Nolichucky: The Greatest River

Whether you’re a river enthusiast for fishing, rafting, or white water sports, you’ve probably heard one name spoken with reverence from other members of the community—the Nolichucky.  This ribbon of water has hosted outdoor adventurers for centuries, and has always been seen as a legendary destination. Running through the heart of Unicoi County, the Nolichucky has been part of the history and culture of our region from the very beginning.

So, let’s take a look at the history of the Nolichucky and how much it has meant to so many people around the world. Hopefully, we’ll inspire you to make our beloved river part of your own experiences. We know you won’t be disappointed.

Where it Starts

Every river starts somewhere, both physically and historically, and the mighty Nolichucky has an interesting story that flows from its headwaters. The Nolichucky official headwaters begin at the convergence of the North Toe and Cane Rivers, near the small community of Huntdale, North Carolina. From there it winds through 115 miles of western North Carolina and northeast Tennessee, and is fed by hundreds of mountain springs along the way. The Nolichucky runs through two national forests—Pisgah National Forest and Cherokee National Forest. The scenic river flows through some of the most beautiful countryside in the world and completes its journey by emptying into the French Broad river.  

The Nolichucky River is one of the few naturally flowing rivers in the southeast United States that has not been impacted by damming or obstruction. This is largely due to the rugged terrain the river flows through. The origin of the Nolichucky’s name is clouded in some debate. Most historians can agree that the name likely originated from the Cherokee word “Na’na-tlu gun’yi.” This word can be translated several different ways, which is the cause for the ongoing debate. It can mean “spruce tree place,” “dangerous waters,” or just “rushing waters.” All three of these descriptions could accurately be attributed to the Nolichucky.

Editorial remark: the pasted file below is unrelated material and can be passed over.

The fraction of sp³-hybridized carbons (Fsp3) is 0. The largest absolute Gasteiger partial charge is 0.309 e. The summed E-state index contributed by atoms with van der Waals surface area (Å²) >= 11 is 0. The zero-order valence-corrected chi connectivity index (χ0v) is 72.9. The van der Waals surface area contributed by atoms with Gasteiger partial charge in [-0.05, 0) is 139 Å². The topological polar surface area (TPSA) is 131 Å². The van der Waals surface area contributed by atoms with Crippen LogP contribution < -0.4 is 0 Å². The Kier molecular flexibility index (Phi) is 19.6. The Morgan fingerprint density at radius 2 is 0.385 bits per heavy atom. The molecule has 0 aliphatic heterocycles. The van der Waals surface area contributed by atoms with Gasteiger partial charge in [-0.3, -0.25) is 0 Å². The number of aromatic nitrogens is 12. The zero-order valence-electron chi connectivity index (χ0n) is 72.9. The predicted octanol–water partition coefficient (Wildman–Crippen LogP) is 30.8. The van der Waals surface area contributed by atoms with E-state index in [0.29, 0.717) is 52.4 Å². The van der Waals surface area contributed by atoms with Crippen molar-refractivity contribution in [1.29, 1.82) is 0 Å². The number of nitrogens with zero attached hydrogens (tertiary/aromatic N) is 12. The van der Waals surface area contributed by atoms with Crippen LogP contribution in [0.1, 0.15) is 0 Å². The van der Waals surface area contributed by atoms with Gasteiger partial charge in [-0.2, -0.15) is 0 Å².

The recorded history of the river starts with its first neighbors, the Chickamauga Cherokee tribe, who inhabited the region prior to the first European frontiersmen who experienced the river in the 1770s. One of the early European settlements, established by John Sevier in modern day Greene County, Tennessee, was actually named for the river. The settlement was abandoned in 1776—the year our nation was born—due to hostility between the settlers and Native Americans. 

In Limestone, Tennessee, Davy Crocket—one of the early pioneers who rose to political prominence—was born near the banks of the Nolichucky. Today it is the Davy Crockett Birthplace State Park.

The river became an important commerce route in 1890 as part of the Clinchfield Railroad was constructed along its banks. Its flowing waters were a key feature to help bring the railway through the difficult Appalachian Mountain range as they worked to tie Ironton, Ohio all the way to Charleston, South Carolina. It is believed that at least one last railway car still sits at the bottom of the river near the Lost Cove settlement—an abandoned mining and logging ghosttown.

The Heart of Adventure

The Nolichucky has been a main route to another popular destination as well—adventure.  Those seeking an experience of wonder and adventure have traveled from around the world to sample all the river has to offer, and all have found stories they will tell for generations. The Nolichucky has so many unique features to present a challenge to outdoor adventurers of any interest or skill level—from hikers, rafters, white water athletes, and more.

For those who want to feel the exhilaration of whitewater sporting at its finest, the upper section of the Nolichucky River is one of the most revered sections among top athletes in the sport.  Ranked as one of the top whitewater rivers in the world, there are features unique to the river that make it a frequented destination. Whitewater guides and manufacturers have even chosen to set up shop in Unicoi County to position themself along the highly regarded river.